In the course of the sociological survey, the migration attitudes of Vietnamese people who had experience of living, working and studying in Russia were studied, as well as the main obstacles to their implementation. The survey showed that only 41% of respondents would like to go to work in Russia again. Of course, this is a rather low proportion in comparison with the CIS countries, where migrants have experience of repeatedly migrating to work in Russia. Repeated labor migration is very difficult for Vietnam due to its geographical distance from Russia, as well as a strict visa policy on the part of Russia. In addition, there are a lot of restrictive factors related to the situation in Russia itself.

Of those people who are focused on traveling to Russia, at the time of the survey, 21% were aware of this possibility, and more than 6% were preparing documents. The latter figure is extremely low for a situation where people have migration experience, speak a little Russian, and have been in the country. This suggests that there are powerful constraints preventing the implementation of plans for migration to Russia.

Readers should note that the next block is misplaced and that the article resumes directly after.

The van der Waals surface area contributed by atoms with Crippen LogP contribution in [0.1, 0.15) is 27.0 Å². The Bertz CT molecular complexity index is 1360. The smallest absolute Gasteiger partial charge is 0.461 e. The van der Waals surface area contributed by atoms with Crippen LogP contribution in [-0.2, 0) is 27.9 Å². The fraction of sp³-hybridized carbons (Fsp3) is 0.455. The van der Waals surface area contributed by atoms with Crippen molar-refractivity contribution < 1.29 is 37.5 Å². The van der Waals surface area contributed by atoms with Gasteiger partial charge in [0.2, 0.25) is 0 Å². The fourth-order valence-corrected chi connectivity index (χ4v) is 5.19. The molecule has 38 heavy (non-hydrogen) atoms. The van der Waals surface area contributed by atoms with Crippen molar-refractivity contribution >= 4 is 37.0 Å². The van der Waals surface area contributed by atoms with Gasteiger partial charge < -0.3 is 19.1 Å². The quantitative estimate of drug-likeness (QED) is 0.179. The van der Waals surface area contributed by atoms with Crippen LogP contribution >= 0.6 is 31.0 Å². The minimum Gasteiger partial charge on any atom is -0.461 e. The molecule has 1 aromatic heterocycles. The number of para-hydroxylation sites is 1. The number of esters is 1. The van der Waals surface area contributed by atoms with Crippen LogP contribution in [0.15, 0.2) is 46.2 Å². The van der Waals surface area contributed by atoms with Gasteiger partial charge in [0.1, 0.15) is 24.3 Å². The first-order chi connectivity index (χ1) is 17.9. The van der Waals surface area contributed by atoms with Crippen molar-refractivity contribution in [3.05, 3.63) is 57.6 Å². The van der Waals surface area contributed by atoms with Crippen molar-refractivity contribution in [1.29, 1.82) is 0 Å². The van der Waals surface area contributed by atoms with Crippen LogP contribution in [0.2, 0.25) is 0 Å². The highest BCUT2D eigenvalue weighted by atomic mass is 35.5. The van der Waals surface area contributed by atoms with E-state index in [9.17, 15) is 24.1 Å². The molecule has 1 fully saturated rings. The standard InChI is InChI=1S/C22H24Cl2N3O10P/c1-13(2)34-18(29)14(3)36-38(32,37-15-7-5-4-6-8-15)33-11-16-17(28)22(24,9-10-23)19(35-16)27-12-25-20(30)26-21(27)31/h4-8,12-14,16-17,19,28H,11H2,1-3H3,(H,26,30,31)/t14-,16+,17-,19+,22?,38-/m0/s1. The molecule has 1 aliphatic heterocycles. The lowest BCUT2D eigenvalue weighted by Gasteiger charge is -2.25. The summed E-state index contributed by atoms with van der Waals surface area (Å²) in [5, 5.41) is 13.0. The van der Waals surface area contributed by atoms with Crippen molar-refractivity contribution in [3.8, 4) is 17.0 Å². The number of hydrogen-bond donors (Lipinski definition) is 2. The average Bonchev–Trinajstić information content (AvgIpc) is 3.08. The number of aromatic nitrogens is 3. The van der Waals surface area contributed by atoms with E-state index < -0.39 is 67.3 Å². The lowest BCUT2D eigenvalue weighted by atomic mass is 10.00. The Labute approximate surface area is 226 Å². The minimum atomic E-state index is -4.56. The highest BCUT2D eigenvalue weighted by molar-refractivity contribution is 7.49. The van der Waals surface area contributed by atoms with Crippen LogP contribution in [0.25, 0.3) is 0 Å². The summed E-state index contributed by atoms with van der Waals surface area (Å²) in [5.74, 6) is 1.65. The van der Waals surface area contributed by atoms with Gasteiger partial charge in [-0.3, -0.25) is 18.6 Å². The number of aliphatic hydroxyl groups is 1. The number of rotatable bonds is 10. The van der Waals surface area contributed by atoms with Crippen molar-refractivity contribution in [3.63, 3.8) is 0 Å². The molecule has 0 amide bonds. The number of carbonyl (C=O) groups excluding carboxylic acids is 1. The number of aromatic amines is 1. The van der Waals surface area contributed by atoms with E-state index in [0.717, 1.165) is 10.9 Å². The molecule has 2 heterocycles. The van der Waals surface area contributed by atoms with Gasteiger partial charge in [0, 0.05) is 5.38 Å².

Let's try to understand them.

In the list of countries named by respondents who want to work abroad, Russia ranked only 6th. This shows that even among those Vietnamese who have had experience of living, working and studying in Russia, Russia is not a priority country for their employment. This trend is also confirmed by official statistics from the Ministry of Labor of Vietnam.

In 2009, more than 51,000 Vietnamese were employed abroad. Russia was not included in the list of the top ten and is not even highlighted in the list of the main countries of employment. Vietnamese people went to work in neighboring countries and regions: Taiwan (11.5 thousand), South Korea (11 thousand), Malaysia (7 thousand), Japan (2.1 thousand people)13.The United States, European countries, Australia, and the Middle East were also among the priority countries for labor migration.

In our survey, Russia also ranked only 9th (Figure 6). The United States (25.1%), Japan (16.3%) and South Korea (13.9%) are most in demand among potential migrants.

The main reason for the change in the vectors of Vietnamese migration is that the salary level in Russia is much lower than similar opportunities in other countries. About 66% of Vietnamese respondents believe that salaries in these countries are much higher. Vietnamese experts in the field of employment abroad indicate that in Japan and Korea, Viet Nam is the most popular destination in the world.-

Figure 6. Distribution of Vietnamese respondents by countries of potential migration to work,%.

page 41